NEW YORK--(BUSINESS WIRE)--Fitch Ratings has affirmed its 'BBB+' rating on the series 2011 and 2013 revenue financing system (RFS) revenue bonds issued by Texas Public Finance Authority (TX) for Texas Southern University (TSU).
The Rating Outlook is revised to Negative from Stable.
RFS debt is secured by pledged revenues, which include a broad mix of income, receipts, rentals, fees and pledged tuition from TSU. The RFS bond pledge specifically excludes state operating appropriations.
KEY RATING DRIVERS
Weakening Credit Characteristics: The 'BBB+' rating remains supported by TSU's generally break-even operating results in fiscal years 2012 and 2013, slim but adequate available funds ratios, and state operating and capital support from Texas (rated 'AAA' by Fitch). The Negative Outlook is driven by a significant 9% enrollment decline in fiscal 2014, resulting in operating deficits and budget stress, and significant enrollment and budget uncertainty for fiscal 2015.
Enrollment Pressures Continue: TSU's enrollment dropped 9% in fall 2013, which management attributes to changes in federal PELL eligibility rules, tighter federal student loan underwriting standards, and overly optimistic budget expectations.
High But Manageable Debt Burden: TSU maintains a high debt burden, although Fitch views a long history of state debt service support for about 46% of debt as being a partially mitigating factor.
Enrollment and Operating Performance: TSU's failure to regrow and stabilize enrollment in fall 2014 and return to break-even operations on a full accrual basis in fiscal 2015 will lead to a downgrade.
High Debt Burden: Any increase in debt without parallel growth in operating performance, increased revenues or growth in available funds would trigger a negative rating action due to TSU's high debt burden and projected stressed operations in fiscal 2014 and 2015.
Dependence on Federal Funding Programs: TSU students are highly dependent on federal grants and loans to pay tuition, and therefore changes in program rules and regulations have greater affect on the university than many other institutions.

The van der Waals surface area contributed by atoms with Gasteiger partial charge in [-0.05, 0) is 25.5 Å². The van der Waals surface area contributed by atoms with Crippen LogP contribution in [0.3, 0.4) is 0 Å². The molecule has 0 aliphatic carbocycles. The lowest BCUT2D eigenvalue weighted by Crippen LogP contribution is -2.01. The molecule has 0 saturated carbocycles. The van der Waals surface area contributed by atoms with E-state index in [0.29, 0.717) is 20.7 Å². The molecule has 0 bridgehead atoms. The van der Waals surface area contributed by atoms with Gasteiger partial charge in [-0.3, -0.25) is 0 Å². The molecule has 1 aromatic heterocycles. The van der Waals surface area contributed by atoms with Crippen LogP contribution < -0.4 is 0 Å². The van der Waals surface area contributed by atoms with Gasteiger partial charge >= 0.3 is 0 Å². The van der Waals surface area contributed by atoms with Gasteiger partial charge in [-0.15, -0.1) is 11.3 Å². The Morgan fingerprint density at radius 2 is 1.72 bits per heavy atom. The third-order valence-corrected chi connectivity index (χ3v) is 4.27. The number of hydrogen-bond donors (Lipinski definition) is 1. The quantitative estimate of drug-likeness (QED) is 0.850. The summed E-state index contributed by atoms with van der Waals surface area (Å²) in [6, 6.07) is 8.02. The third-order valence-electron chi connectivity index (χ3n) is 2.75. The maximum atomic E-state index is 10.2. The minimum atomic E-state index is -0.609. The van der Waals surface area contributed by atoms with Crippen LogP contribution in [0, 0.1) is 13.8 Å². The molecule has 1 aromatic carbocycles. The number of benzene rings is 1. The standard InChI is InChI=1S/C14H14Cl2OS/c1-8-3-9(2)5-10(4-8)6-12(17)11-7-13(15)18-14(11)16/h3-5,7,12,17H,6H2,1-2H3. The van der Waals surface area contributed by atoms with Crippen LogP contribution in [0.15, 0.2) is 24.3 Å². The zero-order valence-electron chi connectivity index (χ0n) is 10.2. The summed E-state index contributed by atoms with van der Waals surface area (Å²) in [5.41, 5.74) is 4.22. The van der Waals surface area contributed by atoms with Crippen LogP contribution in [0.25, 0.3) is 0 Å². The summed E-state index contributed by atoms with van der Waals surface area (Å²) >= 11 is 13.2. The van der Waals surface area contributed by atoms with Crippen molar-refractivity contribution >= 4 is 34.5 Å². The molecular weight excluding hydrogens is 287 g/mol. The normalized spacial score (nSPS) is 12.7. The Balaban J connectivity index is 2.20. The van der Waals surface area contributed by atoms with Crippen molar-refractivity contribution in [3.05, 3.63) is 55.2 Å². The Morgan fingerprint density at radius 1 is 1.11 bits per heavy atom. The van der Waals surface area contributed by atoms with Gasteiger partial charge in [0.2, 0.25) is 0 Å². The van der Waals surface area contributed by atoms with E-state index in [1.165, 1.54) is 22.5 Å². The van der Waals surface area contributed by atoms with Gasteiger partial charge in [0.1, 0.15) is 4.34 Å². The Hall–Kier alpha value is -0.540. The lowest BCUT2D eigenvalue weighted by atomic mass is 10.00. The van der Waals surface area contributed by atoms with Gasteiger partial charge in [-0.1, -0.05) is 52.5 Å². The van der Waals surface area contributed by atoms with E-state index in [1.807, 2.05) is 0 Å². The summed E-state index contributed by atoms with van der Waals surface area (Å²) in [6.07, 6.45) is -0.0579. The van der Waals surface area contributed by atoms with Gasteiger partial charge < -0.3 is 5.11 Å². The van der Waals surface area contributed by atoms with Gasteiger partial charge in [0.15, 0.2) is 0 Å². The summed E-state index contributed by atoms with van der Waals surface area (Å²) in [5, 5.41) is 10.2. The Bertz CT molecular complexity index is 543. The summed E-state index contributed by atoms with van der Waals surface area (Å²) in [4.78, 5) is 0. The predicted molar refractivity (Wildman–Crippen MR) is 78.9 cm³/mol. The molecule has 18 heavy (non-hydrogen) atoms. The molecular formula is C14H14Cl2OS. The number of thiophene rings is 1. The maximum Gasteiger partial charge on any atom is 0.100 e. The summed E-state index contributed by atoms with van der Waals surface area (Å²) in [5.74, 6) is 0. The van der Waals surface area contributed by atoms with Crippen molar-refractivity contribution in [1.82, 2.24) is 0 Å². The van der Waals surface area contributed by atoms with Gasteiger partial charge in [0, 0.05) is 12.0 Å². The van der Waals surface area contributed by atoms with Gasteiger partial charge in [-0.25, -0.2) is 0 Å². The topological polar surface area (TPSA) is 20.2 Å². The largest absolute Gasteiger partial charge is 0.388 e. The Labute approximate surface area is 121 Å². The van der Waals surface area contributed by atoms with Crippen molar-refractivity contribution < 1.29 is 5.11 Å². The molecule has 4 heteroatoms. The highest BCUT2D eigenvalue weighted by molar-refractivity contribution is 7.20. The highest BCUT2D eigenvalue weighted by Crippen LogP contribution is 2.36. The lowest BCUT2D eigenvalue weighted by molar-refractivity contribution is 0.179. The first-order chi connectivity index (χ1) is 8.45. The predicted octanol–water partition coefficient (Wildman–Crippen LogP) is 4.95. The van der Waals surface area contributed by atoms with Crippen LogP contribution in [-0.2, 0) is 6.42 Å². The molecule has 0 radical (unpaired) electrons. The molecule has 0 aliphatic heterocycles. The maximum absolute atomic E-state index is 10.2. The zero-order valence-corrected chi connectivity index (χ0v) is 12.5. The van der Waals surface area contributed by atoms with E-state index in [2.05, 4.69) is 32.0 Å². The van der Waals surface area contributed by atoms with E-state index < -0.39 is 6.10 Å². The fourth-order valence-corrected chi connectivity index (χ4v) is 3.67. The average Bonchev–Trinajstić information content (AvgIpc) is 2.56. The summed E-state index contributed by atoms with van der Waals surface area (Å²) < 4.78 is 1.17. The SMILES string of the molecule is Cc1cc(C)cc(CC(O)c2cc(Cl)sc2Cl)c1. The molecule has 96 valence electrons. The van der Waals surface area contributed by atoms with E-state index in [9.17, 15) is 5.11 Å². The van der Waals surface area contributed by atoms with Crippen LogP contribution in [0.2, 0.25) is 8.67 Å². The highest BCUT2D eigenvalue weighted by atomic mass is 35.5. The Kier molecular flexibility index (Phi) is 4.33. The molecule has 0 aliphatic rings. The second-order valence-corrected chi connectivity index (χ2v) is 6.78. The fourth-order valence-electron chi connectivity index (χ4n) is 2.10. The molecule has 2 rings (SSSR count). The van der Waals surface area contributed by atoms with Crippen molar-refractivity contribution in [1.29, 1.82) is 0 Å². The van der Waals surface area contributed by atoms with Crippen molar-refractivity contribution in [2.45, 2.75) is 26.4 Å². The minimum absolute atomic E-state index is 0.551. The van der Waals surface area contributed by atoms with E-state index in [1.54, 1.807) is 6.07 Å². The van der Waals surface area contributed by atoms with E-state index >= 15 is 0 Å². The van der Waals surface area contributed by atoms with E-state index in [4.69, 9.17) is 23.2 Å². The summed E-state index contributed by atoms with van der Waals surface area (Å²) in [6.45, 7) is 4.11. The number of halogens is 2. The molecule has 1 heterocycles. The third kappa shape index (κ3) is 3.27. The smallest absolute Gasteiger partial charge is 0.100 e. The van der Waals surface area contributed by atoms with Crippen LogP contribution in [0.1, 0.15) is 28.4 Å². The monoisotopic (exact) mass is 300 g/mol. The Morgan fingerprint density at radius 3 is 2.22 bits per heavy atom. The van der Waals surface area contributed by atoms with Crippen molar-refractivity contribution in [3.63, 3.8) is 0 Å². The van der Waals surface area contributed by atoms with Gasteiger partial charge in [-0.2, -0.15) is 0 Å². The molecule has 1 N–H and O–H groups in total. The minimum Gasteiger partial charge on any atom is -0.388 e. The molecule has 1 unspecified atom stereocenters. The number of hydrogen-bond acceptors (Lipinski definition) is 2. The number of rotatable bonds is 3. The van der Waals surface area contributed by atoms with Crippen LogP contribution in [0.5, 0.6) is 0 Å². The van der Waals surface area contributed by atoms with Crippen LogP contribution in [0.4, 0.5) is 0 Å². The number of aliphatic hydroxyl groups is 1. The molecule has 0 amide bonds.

Established in 1947, TSU is a public four-year university. Located on a single campus approximately three miles from downtown Houston, TSU is one of the largest historically black colleges and universities (HBCU) in the U.S. The university serves a mix of undergraduate, graduate and professional schools. Most students commute or live off campus, as the university provided housing for only about 16% of its students as of fall 2013. TSU offers professional programs in pharmacy, business and the Thurgood Marshall School of Law.
TSU received a full 10-year accreditation with SACS, effective December 2011, following two probationary periods since 2007. A new management team and board were installed in 2007. There has been some recent change in the senior management team. A new provost was appointed from within the faculty in calendar 2014, and the current CFO will retire at the end of fiscal 2014 - a search is underway.
Enrollment Pressures Remain
Although TSU's management team stabilized enrollment between fiscal 2010 and 2012, headcount fell by about 9% in fall 2013 (fiscal 2014) to about 8,703. FTE enrollment fell by similar levels. Factors causing TSU enrollment dips have also negatively impacted other HBCU institutions, and include enrollment losses from older, nontraditional undergraduate students due to Pell grant restrictions imposed in 2012, as well as tightened underwriting standards for Parent-Plus loans.
In recent years, the number of TSU's new freshmen applications has grown, but that growth has not translated into matriculating and persisting students. TSU management had predicted stable enrollment for fall 2013, but it fell 9%. Enrollment dipped a much more modest 1% in fall 2012 (fiscal 2013), following a 1% increase in fall 2011. For the fall 2014 enrollment cycle, management reports tightened enrollment and budget assumptions, and enhancing recruitment and admissions activities.
The university's fiscal 2015 budget is targeting fall 2014 enrollment growth of 400 new undergraduate and transfer students, which assumes enrollment growth of roughly 5%. TSU management reports that enrollment is on target as of mid-July, 2014. Fitch considers the university's enrollment volatility a significant credit issue, and will monitor actual enrollment results for fall 2014. Failure to meet or exceed enrollment targets would stress an already tight budget and lead to negative rating actions.